Aaron Finch, Chris Lynn, Usman Khawaja, Michael Klinger and D’Arcy Short make up our five-man shortlist for Big Bash best batsman.
We’re now into the eighth edition of the Big Bash. And that’s enough time to be able to make an assessment of who were/are the top five batsmen to have played in it. Before going a step further and picking the best of them all!
Big Bash Best Batsman
1915 Runs/Average 31.39/Strike Rate/118.72/1 century/12 50s
Throughout the whole of the Perth Scorchers’ success, made up of three wins and a further two runner-up spots, Michael Klinger was a permanent fixture at the top of the order for them.
No-one has scored more runs in the history of the Bash than him and for that reason alone, Klinger must be in contention to be considered a candidate for Big Bash best batsman.
An uncomplicated cricketer and just about the nicest guy you’ll meet in Australian cricket – of some relevance in the aftermath of the ball-tampering scandal – he was the rock at the top that most successful T20 teams have.
He wasn’t one to be rushed as proved by the fact that only one player in the Top 20 of highest Big Bash runscorers has a lower strike rate than his. Nor was he a thrash and bash player, with his 37 sixes being less than anyone else in the Top 8, from among the Bash’s top scorers.
Instead, he was calmness personified, a player who marched to the team of his own drum. It’s somewhat unlikely that he’ll be back next year but he’s more than left his mark on this tournament.
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1711 runs/Average 39.79/Strike rate 138.09/1 century/14 50s
Finch is the third highest runscorer in Bash history and this despite playing less games than anyone else in the Top 10. He’s joint-top alongside Chris Lynn for most fifties, with 14.
Had he been available for his team the Melbourne Renegades more often, rather than always missing a big chunk of the Bash on ODI duty for Australia, the Renegades would almost certainly not have been the only side never to have made a final.
Playing his trademark pulls, vicious cuts and drives over long-on, he got many a Renegades innings off to a flyer.
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956 runs/Average 50.21/Strike rate 130.24/2 centuries/6 50s
A slightly left-field selection for Big Bash best batsman, given he only ranks 25th for most career Big Bash runs scored. But just look at that average.
Not only is he the only player to average over 50 but most of the others on the Top 40 list only just about average 40. He’s also the only player other than Luke Wright to have two Big Bash centuries.
Like Finch, he missed out on a lot of matches due to ODI call-ups, although he also missed a fair few through injury.
Not exactly the greatest athlete to have graced the league nor one of the quickest between the wickets, it’s testament to his talent that he’s got that many runs, when he has played.
Had he played around 50 games, he’d probably be the top run-getter in Bash history, if his average is anything to go by.
(1029 runs, average 42.87, Strike rate 147.0, 1 century, 9 50s)
With just 25 Big Bash games under his belt and solely in his third season of it, it’s perhaps a little unfair to compare him with players who have been around since the start for the privilege of being Big Bash best batsman.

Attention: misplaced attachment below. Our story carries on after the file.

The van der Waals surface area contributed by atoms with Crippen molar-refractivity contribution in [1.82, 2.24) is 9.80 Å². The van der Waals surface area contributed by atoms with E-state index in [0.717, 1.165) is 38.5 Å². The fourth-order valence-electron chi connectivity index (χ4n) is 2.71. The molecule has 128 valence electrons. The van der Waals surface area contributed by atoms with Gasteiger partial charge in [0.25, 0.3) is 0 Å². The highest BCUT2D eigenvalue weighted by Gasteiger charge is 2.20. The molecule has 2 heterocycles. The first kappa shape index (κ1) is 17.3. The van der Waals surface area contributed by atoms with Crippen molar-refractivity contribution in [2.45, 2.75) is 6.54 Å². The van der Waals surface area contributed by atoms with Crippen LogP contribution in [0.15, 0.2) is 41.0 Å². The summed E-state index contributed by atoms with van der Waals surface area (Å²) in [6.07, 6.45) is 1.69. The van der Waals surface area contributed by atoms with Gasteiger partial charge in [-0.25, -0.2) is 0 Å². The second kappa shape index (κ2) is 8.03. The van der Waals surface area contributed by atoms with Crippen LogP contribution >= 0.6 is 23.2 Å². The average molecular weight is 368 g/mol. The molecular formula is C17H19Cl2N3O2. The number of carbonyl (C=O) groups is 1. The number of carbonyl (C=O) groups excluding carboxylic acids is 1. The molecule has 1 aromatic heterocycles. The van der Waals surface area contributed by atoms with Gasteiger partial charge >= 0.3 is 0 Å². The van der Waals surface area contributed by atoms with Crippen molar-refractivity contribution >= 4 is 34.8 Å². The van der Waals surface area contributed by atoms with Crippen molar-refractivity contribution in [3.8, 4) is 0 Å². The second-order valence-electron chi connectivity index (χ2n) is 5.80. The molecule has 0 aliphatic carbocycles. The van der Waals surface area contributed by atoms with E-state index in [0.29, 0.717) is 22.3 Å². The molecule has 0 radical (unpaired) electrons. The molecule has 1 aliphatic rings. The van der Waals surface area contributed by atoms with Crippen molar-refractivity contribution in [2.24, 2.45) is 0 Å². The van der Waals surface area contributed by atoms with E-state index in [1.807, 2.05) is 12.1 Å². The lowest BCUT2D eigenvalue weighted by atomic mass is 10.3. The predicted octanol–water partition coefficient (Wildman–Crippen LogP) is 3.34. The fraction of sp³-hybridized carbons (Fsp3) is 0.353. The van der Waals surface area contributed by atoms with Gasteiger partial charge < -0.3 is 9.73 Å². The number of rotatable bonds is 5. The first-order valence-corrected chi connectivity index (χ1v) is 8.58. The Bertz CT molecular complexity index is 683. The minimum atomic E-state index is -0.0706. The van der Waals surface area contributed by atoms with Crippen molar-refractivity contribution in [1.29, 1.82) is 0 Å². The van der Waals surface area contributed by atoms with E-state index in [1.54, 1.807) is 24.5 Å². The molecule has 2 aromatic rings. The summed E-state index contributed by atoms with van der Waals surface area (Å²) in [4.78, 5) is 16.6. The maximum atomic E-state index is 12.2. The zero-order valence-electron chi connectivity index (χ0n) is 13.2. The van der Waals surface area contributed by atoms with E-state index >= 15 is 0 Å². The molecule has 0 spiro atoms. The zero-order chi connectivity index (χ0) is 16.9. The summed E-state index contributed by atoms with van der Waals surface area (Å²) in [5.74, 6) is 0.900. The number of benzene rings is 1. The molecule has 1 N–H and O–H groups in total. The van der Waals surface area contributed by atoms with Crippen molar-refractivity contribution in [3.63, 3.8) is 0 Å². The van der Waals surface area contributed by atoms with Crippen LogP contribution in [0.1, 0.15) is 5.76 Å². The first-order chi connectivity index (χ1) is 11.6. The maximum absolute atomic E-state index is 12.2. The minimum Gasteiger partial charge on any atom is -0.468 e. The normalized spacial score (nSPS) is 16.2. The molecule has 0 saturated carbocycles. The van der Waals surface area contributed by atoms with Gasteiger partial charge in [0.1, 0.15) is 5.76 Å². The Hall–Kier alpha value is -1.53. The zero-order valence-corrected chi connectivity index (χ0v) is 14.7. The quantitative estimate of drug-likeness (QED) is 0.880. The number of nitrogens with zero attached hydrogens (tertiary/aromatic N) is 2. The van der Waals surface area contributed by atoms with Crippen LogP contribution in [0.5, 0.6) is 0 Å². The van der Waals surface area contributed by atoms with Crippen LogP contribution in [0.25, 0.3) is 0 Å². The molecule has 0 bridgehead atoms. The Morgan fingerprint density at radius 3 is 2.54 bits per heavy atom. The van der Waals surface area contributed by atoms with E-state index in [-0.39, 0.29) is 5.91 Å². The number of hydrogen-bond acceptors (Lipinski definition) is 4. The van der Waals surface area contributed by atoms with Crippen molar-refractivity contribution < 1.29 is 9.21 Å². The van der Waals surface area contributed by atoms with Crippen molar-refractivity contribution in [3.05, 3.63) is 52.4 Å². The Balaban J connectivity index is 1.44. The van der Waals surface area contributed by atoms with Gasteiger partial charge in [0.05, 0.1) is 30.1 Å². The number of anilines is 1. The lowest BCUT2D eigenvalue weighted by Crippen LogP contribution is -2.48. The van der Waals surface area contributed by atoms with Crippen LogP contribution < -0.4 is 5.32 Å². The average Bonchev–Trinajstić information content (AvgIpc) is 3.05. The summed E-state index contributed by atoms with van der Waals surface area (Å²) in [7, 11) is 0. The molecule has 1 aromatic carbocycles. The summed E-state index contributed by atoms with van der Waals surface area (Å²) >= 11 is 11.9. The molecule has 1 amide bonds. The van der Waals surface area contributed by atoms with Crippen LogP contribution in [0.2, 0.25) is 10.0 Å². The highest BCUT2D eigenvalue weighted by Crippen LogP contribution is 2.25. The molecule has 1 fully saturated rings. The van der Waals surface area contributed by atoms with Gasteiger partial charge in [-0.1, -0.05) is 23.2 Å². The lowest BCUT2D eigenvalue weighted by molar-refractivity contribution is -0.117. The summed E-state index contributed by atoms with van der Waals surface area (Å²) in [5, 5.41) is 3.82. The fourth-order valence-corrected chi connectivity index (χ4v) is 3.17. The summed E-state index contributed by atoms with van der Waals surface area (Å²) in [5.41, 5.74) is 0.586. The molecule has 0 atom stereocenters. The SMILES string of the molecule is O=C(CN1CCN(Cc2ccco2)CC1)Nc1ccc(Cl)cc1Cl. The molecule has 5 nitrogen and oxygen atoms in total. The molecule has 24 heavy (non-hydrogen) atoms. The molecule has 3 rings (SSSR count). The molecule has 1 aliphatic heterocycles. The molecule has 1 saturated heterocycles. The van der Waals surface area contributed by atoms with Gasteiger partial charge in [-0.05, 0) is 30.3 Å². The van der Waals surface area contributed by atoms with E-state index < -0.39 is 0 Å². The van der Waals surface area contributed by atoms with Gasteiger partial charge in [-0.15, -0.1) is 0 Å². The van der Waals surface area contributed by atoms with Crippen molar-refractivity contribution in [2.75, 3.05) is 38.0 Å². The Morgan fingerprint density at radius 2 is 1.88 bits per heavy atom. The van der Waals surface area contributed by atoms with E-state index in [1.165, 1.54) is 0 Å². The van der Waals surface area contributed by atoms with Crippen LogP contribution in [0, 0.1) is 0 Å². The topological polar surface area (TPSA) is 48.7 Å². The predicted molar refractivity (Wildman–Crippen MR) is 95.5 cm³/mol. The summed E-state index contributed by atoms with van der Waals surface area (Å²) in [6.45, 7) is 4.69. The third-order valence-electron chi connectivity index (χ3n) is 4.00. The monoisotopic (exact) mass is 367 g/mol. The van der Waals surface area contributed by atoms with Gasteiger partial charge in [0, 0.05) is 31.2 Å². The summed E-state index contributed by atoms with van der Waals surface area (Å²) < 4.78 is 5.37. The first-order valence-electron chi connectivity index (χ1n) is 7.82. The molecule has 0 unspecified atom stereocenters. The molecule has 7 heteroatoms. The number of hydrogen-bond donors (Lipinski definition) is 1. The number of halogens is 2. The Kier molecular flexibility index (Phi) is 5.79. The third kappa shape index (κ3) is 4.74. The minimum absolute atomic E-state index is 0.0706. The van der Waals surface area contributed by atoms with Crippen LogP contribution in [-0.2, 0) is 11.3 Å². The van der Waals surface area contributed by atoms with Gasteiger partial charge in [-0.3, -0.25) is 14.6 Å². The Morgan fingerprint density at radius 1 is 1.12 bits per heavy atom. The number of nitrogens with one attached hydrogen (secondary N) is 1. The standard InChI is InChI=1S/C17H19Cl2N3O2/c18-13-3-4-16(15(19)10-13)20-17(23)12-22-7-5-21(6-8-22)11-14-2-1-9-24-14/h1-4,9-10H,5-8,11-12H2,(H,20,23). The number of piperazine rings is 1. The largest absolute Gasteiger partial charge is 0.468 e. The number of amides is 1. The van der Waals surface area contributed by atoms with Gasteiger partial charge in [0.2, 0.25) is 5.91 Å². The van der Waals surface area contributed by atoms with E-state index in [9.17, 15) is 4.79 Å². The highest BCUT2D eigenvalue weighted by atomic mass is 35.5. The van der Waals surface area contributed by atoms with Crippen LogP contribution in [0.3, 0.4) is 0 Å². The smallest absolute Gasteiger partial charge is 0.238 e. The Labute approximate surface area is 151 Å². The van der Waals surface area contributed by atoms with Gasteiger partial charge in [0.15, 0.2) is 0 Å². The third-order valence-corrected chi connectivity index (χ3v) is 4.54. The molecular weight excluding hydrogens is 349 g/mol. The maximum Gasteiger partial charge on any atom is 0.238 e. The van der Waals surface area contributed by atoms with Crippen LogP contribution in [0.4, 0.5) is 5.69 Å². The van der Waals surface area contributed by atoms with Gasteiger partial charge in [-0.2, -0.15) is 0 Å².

But we can only judge a player by the games he has played rather than those he hasn’t. And Short’s impact has been immense since making his debut in Big Bash 6. Averaging 42 and hitting fifty or more every other 2.5 knocks, his fearless approach at a strike rate of 147 as an opener, has reaped rewards.
He was the Big Bash top runscorer and player of the tournament at Big Bash 7 as the Hobart Hurricanes ended as runners-up. After racking up endless man-of-the-match awards since, one suspects that might not be the last Player of the Tournament award he gets.
A late bloomer at this level, one suspects that only age (he’s 28) will stop him from breaking all manner of Big Bash records.
(1807 runs, average 41.06, strike rate 153.52, 1 century, 14 50s)
He’s so good that the term ‘Lynnsanity’ was coined to describe one of those knocks he plays that just beggars belief.
On commentary Andrew Flintoff once said he’d never seen anyone hit the ball further than Brisbane Heat all-rounder Ben Cutting.
He wouldn’t have needed to have gone very far to see another man who could be in contention for that honour.
Not the tallest man to have played the game nor necessarily the bulkiest compared to other Bash willow-wielders like Shane Watson or Aaron Finch but Lynn’s power is immense, often hitting it 20 or more rows back when clearing the boundary. It helps to explain why his 115 sixes are almost twice as many as anyone else (Finch is next best with 60) has hit in Bash history. His strike rate of 153 is the highest of anyone in the Top 50 top Big Bah runscorers.
To watch Lynn in full flow is exhilarating for Heat fans and the neutral, utterly demoralising for opposition bowlers and fans. You just seem helpless because it almost doesn’t matter where you bowl; he’ll find a way to deposit you into the stands.
So who’s the Big Bash best batsman? In the spirit of T20 cricket, we’re going with the man who scores his runs the fastest, gets to that magical 50 mark most often, hits far more sixes than anyone else and has been doing so from the beginning, year after year. And that can only mean Chris Lynn.